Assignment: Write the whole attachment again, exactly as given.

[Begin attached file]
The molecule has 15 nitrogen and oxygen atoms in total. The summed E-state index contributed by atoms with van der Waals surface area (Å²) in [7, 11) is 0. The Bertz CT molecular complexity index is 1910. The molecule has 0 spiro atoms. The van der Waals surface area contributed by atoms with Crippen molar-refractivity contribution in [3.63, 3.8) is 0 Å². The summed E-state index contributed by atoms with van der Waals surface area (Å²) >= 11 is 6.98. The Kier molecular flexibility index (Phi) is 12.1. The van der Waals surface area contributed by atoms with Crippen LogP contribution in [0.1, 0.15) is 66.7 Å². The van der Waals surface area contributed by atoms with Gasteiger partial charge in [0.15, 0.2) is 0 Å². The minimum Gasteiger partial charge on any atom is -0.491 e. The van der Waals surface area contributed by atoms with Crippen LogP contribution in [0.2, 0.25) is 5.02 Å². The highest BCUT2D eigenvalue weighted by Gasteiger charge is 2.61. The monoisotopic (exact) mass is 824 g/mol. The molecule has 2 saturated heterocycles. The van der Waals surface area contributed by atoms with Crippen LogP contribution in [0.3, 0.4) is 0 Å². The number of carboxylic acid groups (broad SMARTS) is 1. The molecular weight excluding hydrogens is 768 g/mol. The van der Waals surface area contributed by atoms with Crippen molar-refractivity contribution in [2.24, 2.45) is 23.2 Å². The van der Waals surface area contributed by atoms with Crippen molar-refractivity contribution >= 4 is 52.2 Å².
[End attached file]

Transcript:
The molecule has 15 nitrogen and oxygen atoms in total. The summed E-state index contributed by atoms with van der Waals surface area (Å²) in [7, 11) is 0. The Bertz CT molecular complexity index is 1910. The molecule has 0 spiro atoms. The van der Waals surface area contributed by atoms with Crippen molar-refractivity contribution in [3.63, 3.8) is 0 Å². The summed E-state index contributed by atoms with van der Waals surface area (Å²) >= 11 is 6.98. The Kier molecular flexibility index (Phi) is 12.1. The van der Waals surface area contributed by atoms with Crippen LogP contribution in [0.1, 0.15) is 66.7 Å². The van der Waals surface area contributed by atoms with Gasteiger partial charge in [0.15, 0.2) is 0 Å². The minimum Gasteiger partial charge on any atom is -0.491 e. The van der Waals surface area contributed by atoms with Crippen LogP contribution in [0.2, 0.25) is 5.02 Å². The highest BCUT2D eigenvalue weighted by Gasteiger charge is 2.61. The monoisotopic (exact) mass is 824 g/mol. The molecule has 2 saturated heterocycles. The van der Waals surface area contributed by atoms with Crippen LogP contribution in [0.3, 0.4) is 0 Å². The number of carboxylic acid groups (broad SMARTS) is 1. The molecular weight excluding hydrogens is 768 g/mol. The van der Waals surface area contributed by atoms with Crippen molar-refractivity contribution in [2.24, 2.45) is 23.2 Å². The van der Waals surface area contributed by atoms with Crippen molar-refractivity contribution >= 4 is 52.2 Å².